Today, there is growing excitement about the potential benefits of applying a therapy that has safely reduced symptoms and improved quality of life for over 90,000 people with movement disorders like Parkinson’s. Lozano, who pioneered the use of DBS for Parkinson’s in North America and has treated over 800 patients at the University Health Network’s Toronto Western Hospital, is in the forefront as the first neuroscientist to test and show promising results in targeting the brain’s mood circuit for depression and memory circuit for Alzheimer’s.
He and others in the field are also exploring the use of DBS in trials as a treatment for epilepsy, obsessive compulsive disorder, bipolar disorder, chronic pain, Tourette’s syndrome and severe anorexia. “A large number of neurological and psychiatric disorders are not well addressed despite our best drug therapies. We’re dealing with big problems, devastating diseases where a bold approach is needed,” says Lozano, holder of the Dan Family Chair in Neurosurgery at U of T and the RR Tasker Chair in Functional Neurosurgery at UHN.
In a groundbreaking study published in Neuron in 2005, Lozano and neurologist Dr. Helen Mayberg (formerly at U of T and now at Emory University) reported that four of six patients who were considered untreatable showed a striking reduction in depression symptoms six months after starting DBS treatment. Some had previously attempted or considered suicide. Lozano recalls the amazing transformation in one patient during the procedure. “To our surprise, as soon as we turned on the stimulator the depression went away. Her mood improved, and she became engaged and interactive,” he says.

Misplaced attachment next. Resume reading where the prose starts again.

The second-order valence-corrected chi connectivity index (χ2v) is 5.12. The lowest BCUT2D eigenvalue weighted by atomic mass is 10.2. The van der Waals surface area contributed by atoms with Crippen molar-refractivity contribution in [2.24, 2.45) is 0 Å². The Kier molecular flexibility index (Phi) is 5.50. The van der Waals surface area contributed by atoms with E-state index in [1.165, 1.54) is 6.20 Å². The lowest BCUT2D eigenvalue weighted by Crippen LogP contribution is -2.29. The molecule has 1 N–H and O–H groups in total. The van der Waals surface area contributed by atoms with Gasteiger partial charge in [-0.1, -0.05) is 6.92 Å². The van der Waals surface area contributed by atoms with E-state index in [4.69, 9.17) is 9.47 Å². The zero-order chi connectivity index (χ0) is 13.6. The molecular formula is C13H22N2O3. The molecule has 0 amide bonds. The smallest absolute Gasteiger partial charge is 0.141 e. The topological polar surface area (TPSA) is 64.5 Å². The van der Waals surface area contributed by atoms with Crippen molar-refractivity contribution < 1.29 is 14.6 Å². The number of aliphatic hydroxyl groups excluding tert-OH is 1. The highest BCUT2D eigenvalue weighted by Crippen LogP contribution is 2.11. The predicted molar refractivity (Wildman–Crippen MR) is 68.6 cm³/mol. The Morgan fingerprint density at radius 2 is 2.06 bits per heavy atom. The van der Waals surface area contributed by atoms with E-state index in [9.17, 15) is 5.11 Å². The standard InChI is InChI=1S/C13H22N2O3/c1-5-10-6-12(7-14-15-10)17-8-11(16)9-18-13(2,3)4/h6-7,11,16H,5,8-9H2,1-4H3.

By placing electrodes in Broadmann Area 25, a sadness centre in the cerebral cortex, and continuously stimulating it with electricity, the doctors had turned down hyperactivity in the brain’s sadness centre and boosted activity in the frontal lobes, restoring balance to the mood circuit in these severely depressed patients.
In a follow-up study of 20 patients at U of T, UBC and McGill, about two-thirds improved significantly. “Some of them are working, some are leading a normal life and some went into complete remission. If patients respond to the treatment within three months, they tend to respond over the long term,” says Lozano, who is now leading a phase 3 trial involving 200 patients at 18 North American medical centres. If proven safe and effective, DBS could be approved by the FDA and Health Canada as an evidence-based therapy for major depression.